> > > > in
> > > > >>>> reverse order). I don't believe gets can accomplish that,
right? so
> > > I
> > > > use
> > > > >>>> scan, with caching set to 1.
> > > > >>>>>
> > > > >>>>> I use 2000 reader threads in the client and on HBase,
I've set
> > > > >>>> hbase.regionserver.handler.count to 1500. With this setup,
my
> > > scatter
> > > > >>>> gather is very slow and can take up to 10s in total.
Timing an
> > > > individual
> > > > >>>> getScanner(..) call on the client side, it can easily
take few
> > > > hundreds of
> > > > >>>> ms. I also got the following metrics from the region
server in
> > > > question:
> > > > >>>>>
> > > > >>>>> "queueCallTime_mean" : 2.190855525775637,
> > > > >>>>> "queueCallTime_median" : 0.0,
> > > > >>>>> "queueCallTime_75th_percentile" : 0.0,
> > > > >>>>> "queueCallTime_95th_percentile" : 1.0,
> > > > >>>>> "queueCallTime_99th_percentile" : 556.9799999999818,
> > > > >>>>>
> > > > >>>>> "processCallTime_min" : 0,
> > > > >>>>> "processCallTime_max" : 12755,
> > > > >>>>> "processCallTime_mean" : 105.64873440912682,
> > > > >>>>> "processCallTime_median" : 0.0,
> > > > >>>>> "processCallTime_75th_percentile" : 2.0,
> > > > >>>>> "processCallTime_95th_percentile" : 7917.95,
> > > > >>>>> "processCallTime_99th_percentile" : 8876.89,
> > > > >>>>>
> > > > >>>>>
> > > > >>>>
> > > >
> > > "namespace_default_table_delta_region_87be70d7710f95c05cfcc90181d183b4_metric_scanNext_min"
> > > > >>>> : 89,
> > > > >>>>>
> > > > >>>>
> > > >
> > > "namespace_default_table_delta_region_87be70d7710f95c05cfcc90181d183b4_metric_scanNext_max"
> > > > >>>> : 11300,
> > > > >>>>>
> > > > >>>>
> > > >
> > > "namespace_default_table_delta_region_87be70d7710f95c05cfcc90181d183b4_metric_scanNext_mean"
> > > > >>>> : 654.4949739797315,
> > > > >>>>>
> > > > >>>>
> > > >
> > > "namespace_default_table_delta_region_87be70d7710f95c05cfcc90181d183b4_metric_scanNext_median"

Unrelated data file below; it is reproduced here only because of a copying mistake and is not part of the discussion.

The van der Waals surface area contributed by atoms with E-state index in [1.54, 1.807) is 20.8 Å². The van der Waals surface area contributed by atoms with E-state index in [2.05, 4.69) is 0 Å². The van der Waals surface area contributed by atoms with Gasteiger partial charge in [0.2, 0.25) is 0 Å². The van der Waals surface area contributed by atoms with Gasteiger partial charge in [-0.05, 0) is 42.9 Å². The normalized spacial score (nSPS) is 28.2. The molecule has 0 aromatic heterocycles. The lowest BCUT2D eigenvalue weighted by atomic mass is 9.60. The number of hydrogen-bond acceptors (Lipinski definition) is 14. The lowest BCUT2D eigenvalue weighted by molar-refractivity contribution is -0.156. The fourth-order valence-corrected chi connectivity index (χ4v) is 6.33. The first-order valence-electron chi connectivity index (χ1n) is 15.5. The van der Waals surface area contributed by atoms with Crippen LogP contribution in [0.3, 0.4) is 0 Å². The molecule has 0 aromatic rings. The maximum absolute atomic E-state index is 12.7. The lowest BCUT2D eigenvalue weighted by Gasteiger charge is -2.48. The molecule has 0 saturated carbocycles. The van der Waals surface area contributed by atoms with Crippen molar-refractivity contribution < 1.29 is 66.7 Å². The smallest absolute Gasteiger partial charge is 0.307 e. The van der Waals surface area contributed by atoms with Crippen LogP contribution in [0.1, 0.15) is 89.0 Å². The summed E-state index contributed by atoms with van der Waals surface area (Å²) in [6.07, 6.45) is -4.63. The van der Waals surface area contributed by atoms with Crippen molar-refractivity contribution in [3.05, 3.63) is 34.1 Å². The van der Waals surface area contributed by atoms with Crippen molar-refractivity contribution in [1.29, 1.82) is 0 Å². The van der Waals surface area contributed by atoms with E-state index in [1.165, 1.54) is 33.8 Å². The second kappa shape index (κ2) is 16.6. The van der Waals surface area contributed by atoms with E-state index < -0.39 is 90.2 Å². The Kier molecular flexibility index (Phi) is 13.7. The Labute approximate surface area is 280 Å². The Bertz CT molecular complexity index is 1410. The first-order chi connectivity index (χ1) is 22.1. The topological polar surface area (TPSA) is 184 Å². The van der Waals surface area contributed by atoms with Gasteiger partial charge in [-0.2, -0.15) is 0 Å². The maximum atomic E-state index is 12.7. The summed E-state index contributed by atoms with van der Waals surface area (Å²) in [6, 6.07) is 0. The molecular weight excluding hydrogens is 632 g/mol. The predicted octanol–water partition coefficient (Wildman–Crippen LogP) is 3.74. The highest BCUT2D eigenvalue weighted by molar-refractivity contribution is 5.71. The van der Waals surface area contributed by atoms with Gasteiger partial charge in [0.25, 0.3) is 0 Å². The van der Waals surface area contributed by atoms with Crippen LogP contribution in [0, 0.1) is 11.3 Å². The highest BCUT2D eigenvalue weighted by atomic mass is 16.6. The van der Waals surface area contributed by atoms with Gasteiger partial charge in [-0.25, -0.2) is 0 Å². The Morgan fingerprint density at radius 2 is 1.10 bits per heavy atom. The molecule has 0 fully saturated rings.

> > > > >>>> : 101.0,
> > > > >>>>>
> > > > >>>>
> > > >
> > > "namespace_default_table_delta_region_87be70d7710f95c05cfcc90181d183b4_metric_scanNext_75th_percentile"
> > > > >>>> : 101.0,
> > > > >>>>>
> > > > >>>>
> > > >
> > > "namespace_default_table_delta_region_87be70d7710f95c05cfcc90181d183b4_metric_scanNext_95th_percentile"
> > > > >>>> : 101.0,
> > > > >>>>>
> > > > >>>>
> > > >
> > > "namespace_default_table_delta_region_87be70d7710f95c05cfcc90181d183b4_metric_scanNext_99th_percentile"
> > > > >>>> : 113.0,
> > > > >>>>>
> > > > >>>>> Where "delta" is the name of the table I am querying.
> > > > >>>>>
> > > > >>>>> In addition to all this, i monitored the hardware
resources (CPU,
> > > > disk,
> > > > >>>> and network) of both the client and the region server
and nothing
> > > > seems
> > > > >>>> anywhere near saturation. So I am puzzled by what's going
on and
> > > > where this
> > > > >>>> time is going.
> > > > >>>>>
> > > > >>>>> Few things to note based on the above measurements:
both medians of
> > > > IPC
> > > > >>>> processCallTime and queueCallTime are basically zero
(ms I presume,
> > > > >>>> right?). However, scanNext_median is 101 (ms too, right?).
I am not
> > > > sure
> > > > >>>> how this adds up. Also, even though the 101 figure seems
> > > outrageously
> > > > high
> > > > >>>> and I don't know why, still all these scans should be
happening in
> > > > >>>> parallel, so the overall call should finish fast, given
that no
> > > > hardware
> > > > >>>> resource is contended, right? but this is not what's
happening, so I
> > > > have
> > > > >>>> to be missing something(s).
> > > > >>>>>
> > > > >>>>> So, any help is appreciated there.
> > > > >>>>>
> > > > >>>>> Thanks,
> > > > >>>>> Khaled
> > > > >>>>
> > > > >>>>
> > > >
> > >
>  		 	   		  
 		 	   		  
Mime